Modeling extreme space weather
Explosions on the sun regularly disrupt the magnetic envelope surrounding Earth, but that envelope, the magnetosphere, largely protects the surface of the planet itself from space weather with one exception. As a rule, changes in magnetic fields cause electric currents and vice versa, so all that change in the magnetosphere causes electric currents to form on the ground. Called geomagnetically induced currents or GICs, such currents extend some 60 miles underground, electrifying any conductors power grid lines, or oil pipes, for example along the way.
A big enough electrical surge from a GIC can knock out the transformers in a power grid. Electric companies can protect the grid from such surges by shutting down or lowering the power load on the system, but this, of course, costs money so they also don't wish to be overly cautious by reducing power output unless it is really necessary. New analysis by scientists at NASA's Goddard Space Flight Center in Greenbelt, Md., published online in Space Weather on February 23, 2012, provides some basic guidelines to help model some of the largest, most damaging GICs.
Video: When explosions on the sun known as coronal mass ejections or CMEs collide with Earth's magnetic fields, the fields change shape and strength. Changing magnetic fields, in turn, can cause electrical currents, known as geomagnetically induced currents to form underground and in Earth's electrical systems. Credit: NASA/GSFC Conceptual Image Lab
Risk analysis and adequate risk protection both rely on numerous factors. Modeling an extreme, devastating GIC is a crucial part of that picture. Referred to as 100-year events, that is, events so extreme they only happen on average once every 100 years, such currents could cause significant damage to Earth's power grids worldwide. But proper preparation and accurate space weather forecasting could mitigate intense damage, the same way that communities can evacuate or protect their homes if given enough advance warning of a hurricane.
"Our main goal here is to provide the initial piece that power engineers need to calculate the risk that such a large 100-year GIC could pose," says Antti Pulkkinen, who is the first author on the paper and who is a solar scientist at Goddard and at Catholic University in Washington, D.C.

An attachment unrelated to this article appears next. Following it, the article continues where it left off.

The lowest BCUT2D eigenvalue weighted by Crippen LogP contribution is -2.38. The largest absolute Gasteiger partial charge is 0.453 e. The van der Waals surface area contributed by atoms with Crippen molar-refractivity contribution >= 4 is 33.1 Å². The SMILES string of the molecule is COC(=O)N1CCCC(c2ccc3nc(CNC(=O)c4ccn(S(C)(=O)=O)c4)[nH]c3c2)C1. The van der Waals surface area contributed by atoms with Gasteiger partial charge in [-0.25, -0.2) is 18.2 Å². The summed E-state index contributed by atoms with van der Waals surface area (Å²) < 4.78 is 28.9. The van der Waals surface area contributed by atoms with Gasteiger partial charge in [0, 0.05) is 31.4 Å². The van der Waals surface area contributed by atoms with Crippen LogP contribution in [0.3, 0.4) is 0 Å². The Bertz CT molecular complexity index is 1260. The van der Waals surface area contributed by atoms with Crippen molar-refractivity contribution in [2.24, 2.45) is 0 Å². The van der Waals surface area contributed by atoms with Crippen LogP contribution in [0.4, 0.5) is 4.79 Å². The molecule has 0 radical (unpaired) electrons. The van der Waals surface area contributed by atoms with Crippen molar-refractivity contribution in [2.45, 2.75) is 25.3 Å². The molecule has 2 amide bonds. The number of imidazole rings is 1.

To do that, Pulkkinen identified four different factors needed for risk analysis: the conductivity of the ground, the power grid's position on Earth, the frequency of the GIC, and its geographical effects.
The first, ground conductivity refers to how well electricity travels through any patch of Earth. This depends strongly on local geology, what minerals lie in the dirt, and the characteristics of the planet's crust some 60 miles down into the ground. Any given power station will need to take this into consideration when analyzing its own risks.
A second consideration is geographical placement. The magnetic fields in space are driven by different causes in different places, meaning that the very source of the GICs changes at different latitudes on the globe.
"Magnetic fields near the poles, for example, exhibit more violent, larger perturbations that are closer to Earth," says Pulkkinen. "So at high latitudes, one sees larger induced currents."
Next one must consider the frequency of the electrical currents themselves, and how the fluctuations change with time. Transformers don't blow in an instant. It takes time for the heat to build up to dangerous levels, perhaps ten or twenty minutes. So how quickly a GIC transfers energy to the transformer will determine the risk in each case. Generally speaking, short GIC pulses are less damaging than long-lasting large amplitude ones.
The last constraint Pulkkinen and his team say needs to be incorporated into risk analysis is just how large of an area any given model covers. The team found that every scenario is quite complex and, consequently, quite localized. Each modeling scenario is applicable in any direction for a few hundred up to a thousand miles. In the case of large power grids, therefore, scenarios must be developed for individual parcels of the grid and cannot be assumed to be universal across the system.
As the science of space weather grows to its full potential, understanding how events on the sun could affect something as small as a single transformer on Earth will require sketching out the physics with minute attention to detail. This is an important step in producing and fine-tuning those models, says Pulkkinen.
"A comprehensive analysis of the full risk requires a multidisciplinary approach," says Pulkkinen. "No one individual or group can do it themselves. We need a good group of solar and geospace experts, power engineers, and risk analysis experts, all working together in a coherent way."
This work builds on earlier work by Pulkkinens team that generated the first physics-based GIC forecasting system known as "Solar Shield".